Destiny 2 was wrong to completely abandon Gambit for four years



While there’s an ongoing debate about Crucible in Destiny 2 and Bungie’s neglect for years shows the PvP side of the game, Gambit is where we make the meme of the kid splashing in the water with a skeleton on the bottom of that skeleton.

Bungie has at least made gestures to bolster PvP in recent years. A small handful of cards. New modes. New Iron Banner and looting. A new competition ladder. It’s not great, but it’s not nothing.

And they didn’t do that to Gambit. Gambit is the only mode in the game that not only didn’t get any real support, but actually had things taken away from it as two of its paltry six cards were vaulted and never returned. Ideas like Gambit Prime scrolls turning into armor mods never materialized. The best we got from Gambit are some balance passes and seasonal playlist weapons.

Season of the Drifter, the last time something was actively added to Gambit (Gambit Prime, the Prime reels, new maps) was in March 2019. The last really big change to Gambit was the merging of the base version and Prime with Beyond Light in 2020 (even when we lost the two cards).

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While Gambit has now become the quintessential community meme, have you… actually been playing Gambit lately? It’s in a really surprisingly good place, and it makes me deeply saddened that the mode has been essentially 100% abandoned by Bungie for years. why is it good

Matches are short – With Crucible matches typically lasting 8-10 minutes and the new Vanguard Ops philosophy running 10-15 minute strikes and battlegrounds, 5-6 minute gambit matches are common and feel breezy.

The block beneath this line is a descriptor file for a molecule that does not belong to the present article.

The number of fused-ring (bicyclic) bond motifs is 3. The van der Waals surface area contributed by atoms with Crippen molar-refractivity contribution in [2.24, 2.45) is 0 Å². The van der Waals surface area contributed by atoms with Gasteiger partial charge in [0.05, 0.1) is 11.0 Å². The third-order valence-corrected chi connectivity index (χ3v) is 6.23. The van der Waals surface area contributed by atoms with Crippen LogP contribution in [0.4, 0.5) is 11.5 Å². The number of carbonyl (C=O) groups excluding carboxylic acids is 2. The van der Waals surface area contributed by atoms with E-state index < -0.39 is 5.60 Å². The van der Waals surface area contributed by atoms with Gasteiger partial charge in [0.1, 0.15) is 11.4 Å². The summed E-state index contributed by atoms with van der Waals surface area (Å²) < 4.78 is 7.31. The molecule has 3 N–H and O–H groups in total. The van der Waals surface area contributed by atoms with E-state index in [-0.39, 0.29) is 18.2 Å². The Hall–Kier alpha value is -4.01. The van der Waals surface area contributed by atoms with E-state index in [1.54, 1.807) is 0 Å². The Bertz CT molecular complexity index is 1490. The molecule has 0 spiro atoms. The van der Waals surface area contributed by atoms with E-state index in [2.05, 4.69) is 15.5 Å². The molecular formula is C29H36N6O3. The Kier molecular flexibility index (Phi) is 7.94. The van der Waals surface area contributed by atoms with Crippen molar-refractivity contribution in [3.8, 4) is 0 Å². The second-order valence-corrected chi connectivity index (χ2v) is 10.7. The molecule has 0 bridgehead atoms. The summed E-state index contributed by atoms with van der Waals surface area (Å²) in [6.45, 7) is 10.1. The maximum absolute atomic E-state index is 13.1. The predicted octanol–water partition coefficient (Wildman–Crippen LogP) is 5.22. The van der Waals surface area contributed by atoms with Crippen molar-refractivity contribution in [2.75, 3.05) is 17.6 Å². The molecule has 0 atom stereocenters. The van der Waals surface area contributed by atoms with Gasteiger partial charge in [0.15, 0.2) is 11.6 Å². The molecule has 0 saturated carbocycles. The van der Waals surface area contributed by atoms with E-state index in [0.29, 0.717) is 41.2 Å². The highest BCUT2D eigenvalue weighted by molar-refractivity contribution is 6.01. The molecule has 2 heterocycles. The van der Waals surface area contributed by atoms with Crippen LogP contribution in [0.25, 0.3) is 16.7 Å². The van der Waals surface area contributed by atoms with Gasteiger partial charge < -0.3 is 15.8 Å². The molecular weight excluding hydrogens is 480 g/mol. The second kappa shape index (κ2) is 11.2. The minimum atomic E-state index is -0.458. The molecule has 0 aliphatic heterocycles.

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Enemies Feel Balanced – I remember a time when Gambit enemies felt strangely hard compared to everything else and felt way too clunky. But now that time is over as the difficulty ramps up elsewhere, and clearing Gambit enemies feels like a little breather from how powerful the enemies have become throughout the rest of the game.

Wild Subclasses – The 3.0 subclasses have been really fun with Gambit, whether you’re clearing entire pages with arc jolts, fleeting void rounds, or solar blasts. But I have to say I’m having a blast with Strand and his new grapple, which allows you to swing around the Gambit map like never before and use entanglements like Warmind Cells to atomize and suspend enemy clusters. It feels good.


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Invasion Toned – While it’s always annoying to be killed by an invader, the mode has finally reached an optimal timing spot where invasions don’t feel overly oppressive, as they have for most of the game’s lifespan.

Primeval Burning – The Primeval health gates that have been built into the Primeval world mean the burning isn’t as insane as it used to be, although you can certainly take down the boss quickly once you get through the gates.

Not a Uniquely Annoying Weapon – I remember a time when Gambit was essentially ruined by a single weapon at once, first Queensbreaker, then Sleeper Simulant. For both invading and killing primeval, I don’t think there’s just one thing that ruins the mode. Of all, Xenophage is probably most annoying for its one-shot invasion kills, but with the overall invasion being mitigated by timing and the elimination of wallhacks, it’s not as bad as it used to be.

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Gambit is often… pretty funny now. And compared to longer, extremely grueling playlist activities, it’s a cinch for farming reps, materials, battlements, transmog bounties, whatever. Give it a try if you’ve given up completely. As if Bungie had given up. Which I think is a big mistake.

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I’ve been writing about video games, television, and film for Forbes for over 10 years, and you may have seen my reviews on Rotten Tomatoes and Metacritic. I cover all types of console and PC games, but when it comes to looting or shooting I’m definitely up for it. When I look at something, it’s usually sci-fi, horror, or superheroes. I’m also a regular on IGN’s Fireteam Chat podcast and have published five sci-fi novels.

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